Will the Pact of Amsterdam strengthen the UK’s air quality regulations?
With Britain's crucial European Union (EU) referendum just weeks away, a major new EU-wide initiative has been launched to introduce more ambitious measures to improve air quality and implement closed-loop business processes, in an effort to create smarter, greener cities within EU Member States.
The UK has an unenvious environmental track-record of air pollution breaches and the EU’s worst-ranked bathing water, but the cities of London and Birmingham have both pledged to support the new ‘Pact of Amsterdam’, which will see EU nations build upon existing legislation in order to improve air quality within urban areas.
The Pact of Amsterdam will implement the European Urban Agenda – a joint effort from the European Commission (EC), Member States and the European Cities Networks – to strengthen cities’ abilities to introduce new measures to promote sustainable growth. (Scroll down for video).
Using the European Investment Bank (EIB) as a “key player”, the Pact seeks to provide technical, financial and legislative aid to incentivise EU cities looking to improve urban lifestyles by addressing key areas such as air quality, housing and urban poverty.
“The Urban Agenda of the EU is a blueprint for the economic, environmental, and social future of our cities and our citizens,” EIB’s vice-president Jan Vapaavuori said. “The Urban Agenda specifies the importance of the EIB in providing smart funding to our smart cities.
“The Bank is key to improving funding and knowledge-sharing for urban authorities across Europe. The EIB’s range of Urban Agenda services and products will be vital in accomplishing the aims laid out in the Pact of Amsterdam.”
One key issue that the UK will be keen to address through the Pact is rising levels of air pollution. Using the EIB as a financial tool, the Pact aims to develop cost-effective and practical measures to reduce pollution in cities by introducing new innovative regulatory concepts and sharing best practice among EU Member States.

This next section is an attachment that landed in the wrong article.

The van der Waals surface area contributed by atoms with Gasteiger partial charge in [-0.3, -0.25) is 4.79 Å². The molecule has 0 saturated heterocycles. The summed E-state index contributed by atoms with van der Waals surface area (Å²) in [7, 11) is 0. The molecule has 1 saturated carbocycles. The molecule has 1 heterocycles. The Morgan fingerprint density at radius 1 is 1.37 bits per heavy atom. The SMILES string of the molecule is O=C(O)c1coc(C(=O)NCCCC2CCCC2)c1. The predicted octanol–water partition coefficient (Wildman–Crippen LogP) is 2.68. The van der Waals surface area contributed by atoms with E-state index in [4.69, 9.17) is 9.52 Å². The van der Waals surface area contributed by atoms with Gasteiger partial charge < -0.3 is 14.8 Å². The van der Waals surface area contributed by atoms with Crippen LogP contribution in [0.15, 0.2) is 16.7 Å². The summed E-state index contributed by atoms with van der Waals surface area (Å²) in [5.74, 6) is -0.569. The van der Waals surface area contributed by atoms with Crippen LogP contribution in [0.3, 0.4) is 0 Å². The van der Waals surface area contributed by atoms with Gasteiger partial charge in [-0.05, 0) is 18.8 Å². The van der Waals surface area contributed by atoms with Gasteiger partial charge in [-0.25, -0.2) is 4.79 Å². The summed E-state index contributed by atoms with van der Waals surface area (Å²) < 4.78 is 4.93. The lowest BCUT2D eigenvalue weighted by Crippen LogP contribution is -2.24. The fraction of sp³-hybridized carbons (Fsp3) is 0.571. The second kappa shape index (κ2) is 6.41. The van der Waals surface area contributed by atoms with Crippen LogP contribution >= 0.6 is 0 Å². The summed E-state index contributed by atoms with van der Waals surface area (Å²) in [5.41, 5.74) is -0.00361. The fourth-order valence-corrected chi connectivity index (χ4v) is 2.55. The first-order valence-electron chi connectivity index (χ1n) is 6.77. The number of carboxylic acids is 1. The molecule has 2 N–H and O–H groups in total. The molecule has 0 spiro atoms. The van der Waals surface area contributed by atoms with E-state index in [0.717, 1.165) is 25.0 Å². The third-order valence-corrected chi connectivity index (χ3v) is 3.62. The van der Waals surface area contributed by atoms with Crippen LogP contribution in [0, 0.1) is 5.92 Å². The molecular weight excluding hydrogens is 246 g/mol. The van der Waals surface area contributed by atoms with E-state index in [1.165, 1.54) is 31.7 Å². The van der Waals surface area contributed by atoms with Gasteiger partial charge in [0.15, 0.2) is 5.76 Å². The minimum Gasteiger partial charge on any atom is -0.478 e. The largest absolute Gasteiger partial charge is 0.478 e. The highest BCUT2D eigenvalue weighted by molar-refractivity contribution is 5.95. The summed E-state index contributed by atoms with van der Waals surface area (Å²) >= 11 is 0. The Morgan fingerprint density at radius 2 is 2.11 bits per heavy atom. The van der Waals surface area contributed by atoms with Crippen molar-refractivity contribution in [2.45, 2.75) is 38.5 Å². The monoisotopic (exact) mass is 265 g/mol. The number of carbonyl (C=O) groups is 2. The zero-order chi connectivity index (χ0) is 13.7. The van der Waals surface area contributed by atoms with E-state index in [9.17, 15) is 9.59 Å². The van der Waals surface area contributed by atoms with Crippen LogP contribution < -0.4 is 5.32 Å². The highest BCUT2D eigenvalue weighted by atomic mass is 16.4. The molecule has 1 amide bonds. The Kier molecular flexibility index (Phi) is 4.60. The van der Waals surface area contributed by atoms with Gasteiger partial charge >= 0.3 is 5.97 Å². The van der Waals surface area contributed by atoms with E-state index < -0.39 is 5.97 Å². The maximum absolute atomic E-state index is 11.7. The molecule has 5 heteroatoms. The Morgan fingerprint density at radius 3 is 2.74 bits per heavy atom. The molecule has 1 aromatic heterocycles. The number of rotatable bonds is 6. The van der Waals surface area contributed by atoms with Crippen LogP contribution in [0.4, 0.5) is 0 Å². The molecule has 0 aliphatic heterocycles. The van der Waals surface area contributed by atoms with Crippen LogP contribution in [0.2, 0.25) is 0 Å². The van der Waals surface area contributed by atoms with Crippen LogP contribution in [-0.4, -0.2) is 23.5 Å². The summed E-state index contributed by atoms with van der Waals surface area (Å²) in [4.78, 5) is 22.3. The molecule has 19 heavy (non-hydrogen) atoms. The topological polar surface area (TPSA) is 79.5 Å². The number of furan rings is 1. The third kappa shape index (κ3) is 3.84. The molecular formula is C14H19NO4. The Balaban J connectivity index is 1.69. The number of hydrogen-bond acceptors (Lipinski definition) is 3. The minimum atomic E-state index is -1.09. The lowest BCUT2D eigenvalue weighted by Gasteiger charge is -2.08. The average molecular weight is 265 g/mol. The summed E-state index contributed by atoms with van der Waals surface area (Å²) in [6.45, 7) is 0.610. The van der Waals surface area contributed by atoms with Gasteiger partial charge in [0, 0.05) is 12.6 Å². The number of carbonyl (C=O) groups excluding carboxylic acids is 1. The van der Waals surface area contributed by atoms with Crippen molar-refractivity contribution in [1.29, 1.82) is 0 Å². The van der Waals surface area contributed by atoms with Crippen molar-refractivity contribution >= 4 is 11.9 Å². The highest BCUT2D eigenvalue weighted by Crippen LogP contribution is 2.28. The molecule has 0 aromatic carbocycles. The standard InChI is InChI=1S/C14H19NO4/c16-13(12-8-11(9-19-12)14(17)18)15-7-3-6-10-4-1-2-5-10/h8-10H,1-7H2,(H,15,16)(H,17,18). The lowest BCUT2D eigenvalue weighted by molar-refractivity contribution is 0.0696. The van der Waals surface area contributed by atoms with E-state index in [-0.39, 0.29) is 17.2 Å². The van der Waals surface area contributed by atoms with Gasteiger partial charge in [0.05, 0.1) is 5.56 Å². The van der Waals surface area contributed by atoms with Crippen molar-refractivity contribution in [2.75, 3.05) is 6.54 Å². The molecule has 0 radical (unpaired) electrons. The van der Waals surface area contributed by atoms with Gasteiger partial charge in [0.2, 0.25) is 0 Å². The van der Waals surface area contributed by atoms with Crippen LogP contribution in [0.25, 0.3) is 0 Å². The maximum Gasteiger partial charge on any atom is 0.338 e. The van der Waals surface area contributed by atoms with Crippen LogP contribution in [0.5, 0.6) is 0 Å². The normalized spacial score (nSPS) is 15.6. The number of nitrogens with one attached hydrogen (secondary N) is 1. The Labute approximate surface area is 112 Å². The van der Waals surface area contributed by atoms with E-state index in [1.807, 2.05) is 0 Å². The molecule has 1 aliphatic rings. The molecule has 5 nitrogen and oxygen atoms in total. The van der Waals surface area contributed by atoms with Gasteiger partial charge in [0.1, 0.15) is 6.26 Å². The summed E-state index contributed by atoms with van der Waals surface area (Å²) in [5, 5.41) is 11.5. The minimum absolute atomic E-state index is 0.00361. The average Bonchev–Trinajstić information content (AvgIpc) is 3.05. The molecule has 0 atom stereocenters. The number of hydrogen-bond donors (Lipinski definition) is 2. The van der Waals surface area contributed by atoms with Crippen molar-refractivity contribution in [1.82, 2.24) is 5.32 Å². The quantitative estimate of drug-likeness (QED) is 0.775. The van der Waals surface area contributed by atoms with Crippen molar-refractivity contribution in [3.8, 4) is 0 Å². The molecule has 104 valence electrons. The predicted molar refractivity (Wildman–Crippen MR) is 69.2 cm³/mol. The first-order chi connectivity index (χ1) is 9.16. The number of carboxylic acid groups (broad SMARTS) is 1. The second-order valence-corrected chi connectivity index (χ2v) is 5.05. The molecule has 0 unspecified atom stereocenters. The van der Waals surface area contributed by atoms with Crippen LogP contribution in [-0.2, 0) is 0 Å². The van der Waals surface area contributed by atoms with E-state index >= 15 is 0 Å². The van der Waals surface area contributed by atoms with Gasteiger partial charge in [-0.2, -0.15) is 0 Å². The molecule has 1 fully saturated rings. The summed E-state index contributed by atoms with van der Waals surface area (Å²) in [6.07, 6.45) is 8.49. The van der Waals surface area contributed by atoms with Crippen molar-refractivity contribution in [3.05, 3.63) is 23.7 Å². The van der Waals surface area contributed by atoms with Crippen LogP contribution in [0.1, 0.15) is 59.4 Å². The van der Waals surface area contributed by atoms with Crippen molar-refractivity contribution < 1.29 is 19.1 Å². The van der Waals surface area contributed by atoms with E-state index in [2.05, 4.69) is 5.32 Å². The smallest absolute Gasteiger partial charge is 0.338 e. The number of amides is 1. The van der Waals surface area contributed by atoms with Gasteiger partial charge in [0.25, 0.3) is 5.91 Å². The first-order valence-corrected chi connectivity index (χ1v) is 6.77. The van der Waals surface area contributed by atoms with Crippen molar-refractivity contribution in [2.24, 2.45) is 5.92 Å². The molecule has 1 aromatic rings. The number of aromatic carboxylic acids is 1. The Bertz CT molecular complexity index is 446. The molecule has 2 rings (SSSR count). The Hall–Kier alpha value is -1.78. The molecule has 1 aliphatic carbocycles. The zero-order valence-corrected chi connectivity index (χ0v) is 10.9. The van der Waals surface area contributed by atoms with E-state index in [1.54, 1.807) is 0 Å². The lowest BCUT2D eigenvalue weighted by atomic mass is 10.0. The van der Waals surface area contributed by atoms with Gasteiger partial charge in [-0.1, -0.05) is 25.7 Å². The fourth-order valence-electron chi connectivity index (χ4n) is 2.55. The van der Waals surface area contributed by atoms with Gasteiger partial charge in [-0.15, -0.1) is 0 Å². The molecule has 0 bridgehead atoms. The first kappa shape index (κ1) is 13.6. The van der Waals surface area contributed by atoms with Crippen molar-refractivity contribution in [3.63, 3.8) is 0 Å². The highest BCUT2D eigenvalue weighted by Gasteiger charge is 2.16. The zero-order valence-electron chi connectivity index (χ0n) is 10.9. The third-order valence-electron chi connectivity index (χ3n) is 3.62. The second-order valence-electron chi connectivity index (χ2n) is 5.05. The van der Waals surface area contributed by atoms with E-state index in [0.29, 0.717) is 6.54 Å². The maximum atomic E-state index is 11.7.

With London taking just one week to breach annual pollution limits – a factor in the ongoing court case against Defra – new London Mayor Sadiq Khan will be among those that are keen to introduce a more stringent air quality framework as part of the Urban Agenda, especially amid concerns that European countries will move to relax pollution regulations across the continent at a meeting in Brussels on Friday (3 June).
Khan, who has already promised to improve air quality in the capital, has moved to block those recommendations by penning a letter, alongside Paris Mayor Anne Hidalgo, to the President of EU’s Environment Council, calling for the introduction of a “once-in-a-generation opportunity to proactively address Europe’s air quality public health crisis”.
“Estimations by the European Commission suggest that weaker national emissions ceilings would lead to about 16,000 extra deaths in the EU every year,” Khan and Hidalgo stated in the letter. “This is not acceptable and we require our Governments to follow the bold lead taken by our cities in tackling this issue.
“Accordingly we are calling on Europe’s institutions and all member states to adopt binding targets for both 2025 and 2030 within the National Emissions Ceiling Directive.”
In other areas of environmental policy, the Pact of Amsterdam is also proposing measures to drive a circular economy in European cities – with an aim to increase resource productivity by 30% by 2030, bolstering the implementation of the EU’s circular economy package.
Efforts to introduce green infrastructure solutions as part of climate adaptation and a long-term structural shift to renewables will also be proposed, as part of the Pact’s efforts to incorporate the objectives established as part of the Paris Agreement and the Sustainable Development Goals.
Given the Pact’s overarching aim to create an enabling environment to allow urban areas to adapt to a “digital transition” and become smarter, greener cities, the UK’s willingness to participate will inevitably add more fuel to the ‘StrongerIn’ party ahead of next month’s EU referendum.
A recent think tank report argued that the UK can ‘exercise global leadership’ on climate change in a reformed EU, and many green groups have already voiced concerns about the “leap into the dark” of leaving the EU. There remains uncertainty about the level of damage that an exit from the Union could cause to a range of Britain’s environmental policies, from energy efficiency to natural capital.
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